E-Book Sales Slip, and Print Is Far From Dead

Five years ago, the book world was seized by collective panic over the uncertain future of print.

As readers migrated to new digital devices, e-book sales soared, up 1,260 percent between 2008 and 2010, alarming booksellers that watched consumers use their stores to find titles they would later buy online. Print sales dwindled, bookstores struggled to stay open, and publishers and authors feared that cheaper e-books would cannibalize their business.

Then in 2011, the industry’s fears were realized when Borders declared bankruptcy.

“E-books were this rocket ship going straight up,” said Len Vlahos, a former executive director of the Book Industry Study Group, a nonprofit research group that tracks the publishing industry. “Just about everybody you talked to thought we were going the way of digital music.”

But the digital apocalypse never arrived, or at least not on schedule. While analysts once predicted that e-books would overtake print by 2015, digital sales have instead slowed sharply.

Now, there are signs that some e-book adopters are returning to print, or becoming hybrid readers, who juggle devices and paper. E-book sales fell by 10 percent in the first five months of this year, according to the Association of American Publishers, which collects data from nearly 1,200 publishers. Digital books accounted last year for around 20 percent of the market, roughly the same as they did a few years ago.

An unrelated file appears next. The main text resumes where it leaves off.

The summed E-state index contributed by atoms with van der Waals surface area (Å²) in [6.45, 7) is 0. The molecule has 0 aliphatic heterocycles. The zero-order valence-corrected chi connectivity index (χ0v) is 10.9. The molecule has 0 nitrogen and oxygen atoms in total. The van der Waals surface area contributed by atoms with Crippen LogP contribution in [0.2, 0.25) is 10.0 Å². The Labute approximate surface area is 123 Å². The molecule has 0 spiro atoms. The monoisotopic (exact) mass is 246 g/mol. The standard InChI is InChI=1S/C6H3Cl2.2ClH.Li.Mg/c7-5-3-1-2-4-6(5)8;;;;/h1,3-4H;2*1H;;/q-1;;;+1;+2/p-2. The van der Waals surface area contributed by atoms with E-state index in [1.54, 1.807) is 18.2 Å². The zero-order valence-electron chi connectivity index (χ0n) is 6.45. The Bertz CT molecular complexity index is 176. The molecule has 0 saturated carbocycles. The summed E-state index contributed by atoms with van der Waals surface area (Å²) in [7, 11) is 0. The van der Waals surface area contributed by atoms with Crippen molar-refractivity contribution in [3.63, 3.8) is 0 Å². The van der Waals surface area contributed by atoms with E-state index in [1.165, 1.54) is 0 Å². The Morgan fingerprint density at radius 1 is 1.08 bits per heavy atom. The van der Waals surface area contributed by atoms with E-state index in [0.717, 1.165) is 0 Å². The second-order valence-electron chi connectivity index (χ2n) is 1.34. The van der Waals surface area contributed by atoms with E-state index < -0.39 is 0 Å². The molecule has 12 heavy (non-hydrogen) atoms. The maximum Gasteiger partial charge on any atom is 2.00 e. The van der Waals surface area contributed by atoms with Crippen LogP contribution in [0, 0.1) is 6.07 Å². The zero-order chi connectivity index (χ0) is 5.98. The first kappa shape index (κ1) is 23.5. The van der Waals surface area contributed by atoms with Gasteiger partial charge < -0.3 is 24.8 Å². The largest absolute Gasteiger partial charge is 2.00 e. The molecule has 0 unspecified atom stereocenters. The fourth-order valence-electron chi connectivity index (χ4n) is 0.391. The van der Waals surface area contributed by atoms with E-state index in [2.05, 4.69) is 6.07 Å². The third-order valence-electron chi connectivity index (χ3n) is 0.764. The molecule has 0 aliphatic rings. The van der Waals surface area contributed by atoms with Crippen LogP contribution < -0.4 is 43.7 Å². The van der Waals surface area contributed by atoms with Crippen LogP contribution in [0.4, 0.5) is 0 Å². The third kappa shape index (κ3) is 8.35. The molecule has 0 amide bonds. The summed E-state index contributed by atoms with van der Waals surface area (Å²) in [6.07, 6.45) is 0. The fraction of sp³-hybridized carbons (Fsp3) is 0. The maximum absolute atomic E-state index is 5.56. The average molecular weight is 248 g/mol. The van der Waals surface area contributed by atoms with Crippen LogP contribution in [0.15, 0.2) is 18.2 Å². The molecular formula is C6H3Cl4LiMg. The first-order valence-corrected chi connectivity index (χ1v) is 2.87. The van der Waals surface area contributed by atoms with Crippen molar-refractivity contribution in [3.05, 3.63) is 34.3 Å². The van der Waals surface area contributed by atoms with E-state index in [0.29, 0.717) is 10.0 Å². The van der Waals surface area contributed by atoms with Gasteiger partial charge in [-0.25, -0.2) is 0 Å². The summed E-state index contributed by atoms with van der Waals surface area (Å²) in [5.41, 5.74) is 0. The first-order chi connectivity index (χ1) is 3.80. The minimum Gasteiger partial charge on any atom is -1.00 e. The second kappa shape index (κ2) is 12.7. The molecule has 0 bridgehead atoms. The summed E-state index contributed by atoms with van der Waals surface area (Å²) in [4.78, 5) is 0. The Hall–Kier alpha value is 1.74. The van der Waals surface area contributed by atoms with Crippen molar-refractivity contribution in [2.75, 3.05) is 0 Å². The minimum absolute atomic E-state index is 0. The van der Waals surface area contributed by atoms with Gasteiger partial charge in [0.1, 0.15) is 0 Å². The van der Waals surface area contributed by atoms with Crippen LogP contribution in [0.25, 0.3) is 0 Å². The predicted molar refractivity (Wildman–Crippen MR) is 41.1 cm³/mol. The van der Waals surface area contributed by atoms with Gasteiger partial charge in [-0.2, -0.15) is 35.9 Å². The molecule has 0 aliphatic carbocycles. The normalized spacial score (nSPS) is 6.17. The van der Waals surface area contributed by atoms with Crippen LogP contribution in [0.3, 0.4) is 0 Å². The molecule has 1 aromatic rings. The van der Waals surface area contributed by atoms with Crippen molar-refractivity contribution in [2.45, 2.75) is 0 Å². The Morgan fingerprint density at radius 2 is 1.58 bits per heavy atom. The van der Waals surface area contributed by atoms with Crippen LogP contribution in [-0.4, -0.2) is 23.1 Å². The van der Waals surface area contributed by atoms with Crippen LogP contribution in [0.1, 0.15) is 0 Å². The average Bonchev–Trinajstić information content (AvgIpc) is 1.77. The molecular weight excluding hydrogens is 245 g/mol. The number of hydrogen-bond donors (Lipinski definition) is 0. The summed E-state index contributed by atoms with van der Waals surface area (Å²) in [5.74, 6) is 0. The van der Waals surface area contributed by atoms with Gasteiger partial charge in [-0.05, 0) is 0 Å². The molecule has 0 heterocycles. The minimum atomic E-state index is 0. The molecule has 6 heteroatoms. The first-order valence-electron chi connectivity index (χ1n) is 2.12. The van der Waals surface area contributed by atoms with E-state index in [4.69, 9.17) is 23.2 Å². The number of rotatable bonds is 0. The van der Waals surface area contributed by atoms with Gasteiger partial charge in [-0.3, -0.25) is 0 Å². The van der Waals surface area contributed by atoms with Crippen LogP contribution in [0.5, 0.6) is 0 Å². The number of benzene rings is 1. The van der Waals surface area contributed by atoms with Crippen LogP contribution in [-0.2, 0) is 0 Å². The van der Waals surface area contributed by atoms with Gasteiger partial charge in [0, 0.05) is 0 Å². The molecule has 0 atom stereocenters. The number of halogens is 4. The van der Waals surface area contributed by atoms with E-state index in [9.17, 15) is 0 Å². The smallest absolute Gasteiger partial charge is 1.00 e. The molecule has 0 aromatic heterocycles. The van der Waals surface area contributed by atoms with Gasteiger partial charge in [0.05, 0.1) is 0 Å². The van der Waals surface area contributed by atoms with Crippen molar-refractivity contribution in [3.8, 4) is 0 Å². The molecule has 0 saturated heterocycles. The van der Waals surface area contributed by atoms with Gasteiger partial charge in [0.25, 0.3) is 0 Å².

E-books’ declining popularity may signal that publishing, while not immune to technological upheaval, will weather the tidal wave of digital technology better than other forms of media, like music and television.

E-book subscription services, modeled on companies like Netflix and Pandora, have struggled to convert book lovers into digital binge readers, and some have shut down. Sales of dedicated e-reading devices have plunged as consumers migrated to tablets and smartphones. And according to some surveys, young readers who are digital natives still prefer reading on paper.

The surprising resilience of print has provided a lift to many booksellers. Independent bookstores, which were battered by the recession and competition from Amazon, are showing strong signs of resurgence. The American Booksellers Association counted 1,712 member stores in 2,227 locations in 2015, up from 1,410 in 1,660 locations five years ago....more 

A nation of tall cheese-eaters

The Dutch drink a lot of milk, eat a lot of cheese, and are now the tallest people in the world. Could there be a connection? The author of a new book on the Netherlands, Ben Coates, explains how the Dutch became not only voracious but also very discerning cheese eaters.
Earlier this year, a museum in Amsterdam was the scene of a terrible crime. Doing their rounds at the end of a busy day, curators were horrified to discover that one of their most prized exhibits - a small shiny object glittering with 220 diamonds - was missing. A security video showed two young men in baseball caps loitering near the display case, but the police had no other leads. The world's most expensive cheese slicer was gone.